I’d better stick to more mundane garden fantasies.  I’m still thinking about an orchard – I read in a book somewhere that an ‘orchard’ consists of at least 4 fruit trees. Well I have four already (3 apples, one plum and a cherry in the front garden but not sure it counts as it is not in the same space). So if I planted a couple of pears and maybe another apple, it would definitely be an orchard. But that will have to wait until the tomatoes have ripened.

 

Slightly off schedule

Dear blog, I’ve been away from you too long but I’ve had other things to do, including  some gardening and allotment plotting, but also working, seeing family, and listening to music: everything from solo cello to Don McLean. But, I digress. One thing that fell behind last weekend was potting up my tomato plants. I had taken them out for some sun at the weekend:

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but then didn’t have time to repot them. I snatched a moment on Monday night to do the repotting and then, of course, ran out of space inside for the happier plants in their bigger pots. Time to move them outside to the growhouse. But the big growhouse lost its plastic cover and was looking a little sad – here it is with the now-gone conifers in the backgroundwp_20180410_08_53_29_pro.jpgI had looked online for replacement covers but it seems that this model is no longer made. Time for some recycling or upcycling or whatever the term is – reusing, I suppose. I patched together a cover, using a part of the old cover and a large piece of plastic from some delivery which had been sitting in the shed, on the grounds of coming in useful one day. This was the day:

WP_20180513_14_18_56_Pro.jpgBut how to fix it in place?

WP_20180513_14_19_05_Pro.jpgWooden clothes pegs seemed to do the trick.  So the bigger tomatoes have moved outside and are hanging on, even with night time temperatures dropping to 4 degrees this week. To compensate, they are getting lots of sunshine during the day.  I’ve kept the cucumbers in the house as they are little less robust.

Meanwhile, one of our visitors brought me a book:

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I’m a little excited – this is from 1971, updated from 1929. It has a stern warning inside:

‘the contents of this Bulletin are intended for use by persons wishing to undertake preservation of fruit and vegetables at home for their own consumption…. Any person contemplating the sale of food should seek the advice of their local food and drugs and/or weights and measures inspector, whose address can be obtained from the local Town Hall’

There’s something very 20th century about that but I’m pretty sure the actual business of home preservation is just as valuable today.

Finally, wordpress reminded me that it is my blog anniversary. This is a little earlier than the first post because it took me several weeks to work up the courage to press  ‘publish’ but it’s time to celebrate four years of blogging. I read somewhere that the average blogger lasts a year, so four years feels pretty good. Now that that particular flurry of family and other activities is over, I hope to get back up-to-date with my usual gardening, cooking and blogging schedule.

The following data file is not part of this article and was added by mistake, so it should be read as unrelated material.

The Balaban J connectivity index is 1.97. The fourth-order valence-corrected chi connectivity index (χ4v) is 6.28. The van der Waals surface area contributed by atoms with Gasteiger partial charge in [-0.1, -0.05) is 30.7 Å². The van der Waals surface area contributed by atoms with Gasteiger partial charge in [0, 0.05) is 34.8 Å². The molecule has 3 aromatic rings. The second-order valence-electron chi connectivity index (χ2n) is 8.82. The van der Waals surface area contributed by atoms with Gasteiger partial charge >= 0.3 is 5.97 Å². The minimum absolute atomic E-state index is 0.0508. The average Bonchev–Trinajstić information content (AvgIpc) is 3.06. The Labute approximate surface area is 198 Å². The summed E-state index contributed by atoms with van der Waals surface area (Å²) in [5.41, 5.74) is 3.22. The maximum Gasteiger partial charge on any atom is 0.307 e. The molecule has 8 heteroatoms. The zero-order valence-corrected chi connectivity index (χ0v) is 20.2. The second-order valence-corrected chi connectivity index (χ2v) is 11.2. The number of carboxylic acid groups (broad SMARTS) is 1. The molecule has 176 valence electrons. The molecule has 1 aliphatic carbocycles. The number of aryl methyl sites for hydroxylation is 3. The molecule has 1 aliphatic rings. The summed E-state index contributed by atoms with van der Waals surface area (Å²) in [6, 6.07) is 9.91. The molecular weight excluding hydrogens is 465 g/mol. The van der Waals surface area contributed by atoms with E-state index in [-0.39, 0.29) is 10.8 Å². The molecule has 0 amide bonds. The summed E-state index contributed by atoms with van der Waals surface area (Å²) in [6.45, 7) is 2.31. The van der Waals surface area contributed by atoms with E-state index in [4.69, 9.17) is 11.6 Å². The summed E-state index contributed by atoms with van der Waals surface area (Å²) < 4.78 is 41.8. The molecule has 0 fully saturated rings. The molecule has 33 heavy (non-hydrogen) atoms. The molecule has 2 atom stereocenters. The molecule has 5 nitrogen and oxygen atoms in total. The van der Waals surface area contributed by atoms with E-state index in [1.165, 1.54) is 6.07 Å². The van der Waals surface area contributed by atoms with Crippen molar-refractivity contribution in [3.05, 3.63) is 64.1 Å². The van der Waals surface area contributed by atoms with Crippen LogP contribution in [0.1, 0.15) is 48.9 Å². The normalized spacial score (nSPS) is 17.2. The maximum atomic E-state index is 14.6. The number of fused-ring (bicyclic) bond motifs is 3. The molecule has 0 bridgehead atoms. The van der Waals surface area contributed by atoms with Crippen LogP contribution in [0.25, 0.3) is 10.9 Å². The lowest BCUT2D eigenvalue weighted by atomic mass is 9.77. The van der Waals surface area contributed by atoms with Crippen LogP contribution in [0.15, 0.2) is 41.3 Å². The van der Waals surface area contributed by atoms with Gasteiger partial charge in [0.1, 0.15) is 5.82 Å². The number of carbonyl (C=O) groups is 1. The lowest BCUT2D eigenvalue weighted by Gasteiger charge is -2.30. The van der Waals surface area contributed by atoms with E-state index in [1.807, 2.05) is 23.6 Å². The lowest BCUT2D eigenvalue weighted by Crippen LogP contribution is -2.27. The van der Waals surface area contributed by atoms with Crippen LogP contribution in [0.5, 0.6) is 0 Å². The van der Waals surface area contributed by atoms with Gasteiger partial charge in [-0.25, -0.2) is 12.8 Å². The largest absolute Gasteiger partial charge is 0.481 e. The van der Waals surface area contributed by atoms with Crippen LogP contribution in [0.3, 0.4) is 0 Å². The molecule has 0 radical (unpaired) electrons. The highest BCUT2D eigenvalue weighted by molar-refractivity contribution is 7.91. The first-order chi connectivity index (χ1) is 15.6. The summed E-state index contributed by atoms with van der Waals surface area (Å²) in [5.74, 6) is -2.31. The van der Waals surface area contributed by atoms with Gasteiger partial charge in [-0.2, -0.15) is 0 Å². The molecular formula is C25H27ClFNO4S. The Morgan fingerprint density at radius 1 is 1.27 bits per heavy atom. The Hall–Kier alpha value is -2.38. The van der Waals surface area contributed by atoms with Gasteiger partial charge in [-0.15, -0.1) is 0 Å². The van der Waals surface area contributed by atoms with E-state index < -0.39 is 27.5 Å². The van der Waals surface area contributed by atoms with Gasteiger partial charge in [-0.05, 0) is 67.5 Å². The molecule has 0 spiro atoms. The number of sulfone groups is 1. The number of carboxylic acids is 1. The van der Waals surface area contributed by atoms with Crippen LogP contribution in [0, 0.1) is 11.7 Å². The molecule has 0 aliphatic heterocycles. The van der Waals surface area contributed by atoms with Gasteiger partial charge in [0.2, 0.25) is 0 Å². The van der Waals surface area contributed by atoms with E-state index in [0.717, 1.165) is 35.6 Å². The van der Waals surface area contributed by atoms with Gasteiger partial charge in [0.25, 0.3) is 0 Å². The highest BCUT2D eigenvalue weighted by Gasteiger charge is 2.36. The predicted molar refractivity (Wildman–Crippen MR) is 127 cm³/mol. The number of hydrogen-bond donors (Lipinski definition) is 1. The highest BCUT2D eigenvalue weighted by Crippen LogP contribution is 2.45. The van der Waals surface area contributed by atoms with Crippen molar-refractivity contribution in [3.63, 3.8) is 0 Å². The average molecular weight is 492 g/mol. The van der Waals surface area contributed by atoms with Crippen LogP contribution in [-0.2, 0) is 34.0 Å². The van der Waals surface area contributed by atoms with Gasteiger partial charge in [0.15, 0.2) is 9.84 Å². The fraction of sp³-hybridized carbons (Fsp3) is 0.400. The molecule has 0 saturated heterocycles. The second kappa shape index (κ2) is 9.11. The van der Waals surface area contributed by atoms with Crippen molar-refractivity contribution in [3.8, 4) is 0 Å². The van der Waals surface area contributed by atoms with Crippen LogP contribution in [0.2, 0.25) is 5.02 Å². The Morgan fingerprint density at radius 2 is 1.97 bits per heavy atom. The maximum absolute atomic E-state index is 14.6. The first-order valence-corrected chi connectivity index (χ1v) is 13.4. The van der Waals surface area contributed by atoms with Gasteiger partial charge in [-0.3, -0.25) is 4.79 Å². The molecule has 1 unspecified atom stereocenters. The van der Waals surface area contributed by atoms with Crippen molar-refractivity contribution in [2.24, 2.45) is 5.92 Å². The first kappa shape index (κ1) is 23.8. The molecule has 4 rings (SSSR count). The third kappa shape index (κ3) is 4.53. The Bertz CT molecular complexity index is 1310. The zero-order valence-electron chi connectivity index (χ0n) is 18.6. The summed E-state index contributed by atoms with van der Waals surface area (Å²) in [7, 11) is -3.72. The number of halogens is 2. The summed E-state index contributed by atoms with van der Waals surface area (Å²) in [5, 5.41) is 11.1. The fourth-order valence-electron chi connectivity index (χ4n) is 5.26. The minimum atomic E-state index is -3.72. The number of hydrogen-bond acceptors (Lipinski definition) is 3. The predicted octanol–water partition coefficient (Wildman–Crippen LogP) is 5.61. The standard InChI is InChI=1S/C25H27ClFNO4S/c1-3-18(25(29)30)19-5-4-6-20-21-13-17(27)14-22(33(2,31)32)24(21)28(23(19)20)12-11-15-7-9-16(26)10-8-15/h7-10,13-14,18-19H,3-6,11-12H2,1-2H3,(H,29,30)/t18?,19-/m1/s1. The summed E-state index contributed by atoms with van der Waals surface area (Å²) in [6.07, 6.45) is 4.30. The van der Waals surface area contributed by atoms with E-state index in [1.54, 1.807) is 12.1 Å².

Peas and lettuce

I’ve had a lovely day pottering in the garden. I  dug out one of last year’s raised beds and moved all the self-seeded campion in it to the new bit beside the hedge where the conifers used to be (sorry no photos). Then I added bucket loads of garden compost, sowed four different varieties of peas – Carouby de Mausanne, Norli, Heritage Salmon Pink and a new, red flowered one called ‘Grijs’. For more on the multi-coloured peas, see here. I covered the whole thing with home-made cat protection devices and covered one half with a cloche.

WP_20180428_18_18_08_Pro.jpgI’ve had this trusty cloche for about twenty years and it’s served me well, with a couple of replacement plastic covers over the years. This year I used the plastic cover from one of the seed houses which had ripped in the winter winds and it seems to fit quite well.  The cloche had been covering some overwintering lettuces for the last few months.  They can probably manage on their own now, though we had one for tea tonight, here photographed with some rhubarb

WP_20180428_18_56_46_Pro.jpgThe lettuce went in a salad and the rhubarb went in another batch of rhubarb flapjacks. Once I start eating my own lettuce from the garden, the growing season has well and truly started.

Onions, daffodils and some garden DIY

So spring has finally arrived. I’ve spent the whole weekend in either the garden or the allotment and done lots of springly things.

I took my onions, which have been sprouting happily in their paper pots since January,

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to their new home at the allotment

WP_20180415_13_31_46_Pro (1)I know, it looks a little forbidding. The wire fence is to keep the bunnies out.  We’ll see whether it works.

Back to my own garden and I made a new raised bed:

WP_20180415_19_05_59_ProMade from some floorboards which had been lurking under a plastic sheet in the garden for some years.  When I unearthed them I found a frog, two vine weevils and two hundred snails.  Some hours later, after the wielding of saws, a hand drill, a screwdriver and much swearing, the boards are now screwed together and will provide a new surround for a raised bed whose old boards had finally collapsed.

I also did some more tidying up of the area where the conifers were. I made a rustic bench out of two conifer stumps and an old shed door. I’ll admit that this is rather a temporary arrangement (there was much mocking from the other residents) but I’m thinking a seat might be quite nice here

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I discovered that the conifers produced not only footballs and tennis balls, but also bike parts and swingball bats:

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Who knows what I’ll find next, perhaps a hockey stick, a croquet set or an entire table tennis table.

Meanwhile I harvested some rhubarb, made rhubarb flapjack (recipe here) and the second wave of daffodils has appeared in the front garden. Spring is certainly here